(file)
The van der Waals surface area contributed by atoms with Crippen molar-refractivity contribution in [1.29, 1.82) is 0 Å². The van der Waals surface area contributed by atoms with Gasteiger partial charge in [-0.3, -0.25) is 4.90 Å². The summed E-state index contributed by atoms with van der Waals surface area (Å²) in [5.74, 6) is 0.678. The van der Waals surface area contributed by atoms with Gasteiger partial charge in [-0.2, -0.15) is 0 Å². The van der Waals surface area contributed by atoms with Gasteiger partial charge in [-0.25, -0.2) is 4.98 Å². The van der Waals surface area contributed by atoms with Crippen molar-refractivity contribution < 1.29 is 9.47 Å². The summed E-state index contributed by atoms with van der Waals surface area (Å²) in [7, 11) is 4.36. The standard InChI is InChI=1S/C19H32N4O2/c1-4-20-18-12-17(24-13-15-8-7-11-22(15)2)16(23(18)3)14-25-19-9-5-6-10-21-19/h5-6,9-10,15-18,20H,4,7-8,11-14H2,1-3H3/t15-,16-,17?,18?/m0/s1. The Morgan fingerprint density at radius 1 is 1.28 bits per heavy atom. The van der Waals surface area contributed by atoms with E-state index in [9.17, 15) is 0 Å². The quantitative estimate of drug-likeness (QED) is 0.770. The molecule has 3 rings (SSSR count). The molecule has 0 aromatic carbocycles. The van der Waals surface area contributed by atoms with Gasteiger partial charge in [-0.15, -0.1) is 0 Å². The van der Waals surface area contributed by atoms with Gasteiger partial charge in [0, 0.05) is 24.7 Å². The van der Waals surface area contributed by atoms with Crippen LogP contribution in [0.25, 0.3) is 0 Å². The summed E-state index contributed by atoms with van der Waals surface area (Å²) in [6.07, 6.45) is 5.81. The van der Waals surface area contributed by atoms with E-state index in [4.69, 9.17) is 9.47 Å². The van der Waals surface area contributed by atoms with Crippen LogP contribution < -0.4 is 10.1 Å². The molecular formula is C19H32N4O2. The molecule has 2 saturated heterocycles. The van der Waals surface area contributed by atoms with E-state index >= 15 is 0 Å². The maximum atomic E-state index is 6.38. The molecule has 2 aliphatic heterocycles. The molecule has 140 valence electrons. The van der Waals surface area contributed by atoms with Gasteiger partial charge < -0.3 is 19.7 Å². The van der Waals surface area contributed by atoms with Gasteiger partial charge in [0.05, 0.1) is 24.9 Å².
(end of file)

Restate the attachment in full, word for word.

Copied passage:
The van der Waals surface area contributed by atoms with Crippen molar-refractivity contribution in [1.29, 1.82) is 0 Å². The van der Waals surface area contributed by atoms with Gasteiger partial charge in [-0.3, -0.25) is 4.90 Å². The summed E-state index contributed by atoms with van der Waals surface area (Å²) in [5.74, 6) is 0.678. The van der Waals surface area contributed by atoms with Gasteiger partial charge in [-0.2, -0.15) is 0 Å². The van der Waals surface area contributed by atoms with Gasteiger partial charge in [-0.25, -0.2) is 4.98 Å². The van der Waals surface area contributed by atoms with Crippen molar-refractivity contribution < 1.29 is 9.47 Å². The summed E-state index contributed by atoms with van der Waals surface area (Å²) in [7, 11) is 4.36. The standard InChI is InChI=1S/C19H32N4O2/c1-4-20-18-12-17(24-13-15-8-7-11-22(15)2)16(23(18)3)14-25-19-9-5-6-10-21-19/h5-6,9-10,15-18,20H,4,7-8,11-14H2,1-3H3/t15-,16-,17?,18?/m0/s1. The Morgan fingerprint density at radius 1 is 1.28 bits per heavy atom. The van der Waals surface area contributed by atoms with E-state index in [9.17, 15) is 0 Å². The quantitative estimate of drug-likeness (QED) is 0.770. The molecule has 3 rings (SSSR count). The molecule has 0 aromatic carbocycles. The van der Waals surface area contributed by atoms with Gasteiger partial charge in [-0.15, -0.1) is 0 Å². The van der Waals surface area contributed by atoms with Gasteiger partial charge in [0, 0.05) is 24.7 Å². The van der Waals surface area contributed by atoms with Crippen LogP contribution in [0.25, 0.3) is 0 Å². The summed E-state index contributed by atoms with van der Waals surface area (Å²) in [6.07, 6.45) is 5.81. The van der Waals surface area contributed by atoms with E-state index in [4.69, 9.17) is 9.47 Å². The van der Waals surface area contributed by atoms with Crippen LogP contribution < -0.4 is 10.1 Å². The molecular formula is C19H32N4O2. The molecule has 2 saturated heterocycles. The van der Waals surface area contributed by atoms with E-state index >= 15 is 0 Å². The maximum atomic E-state index is 6.38. The molecule has 2 aliphatic heterocycles. The molecule has 140 valence electrons. The van der Waals surface area contributed by atoms with Gasteiger partial charge < -0.3 is 19.7 Å². The van der Waals surface area contributed by atoms with Gasteiger partial charge in [0.05, 0.1) is 24.9 Å².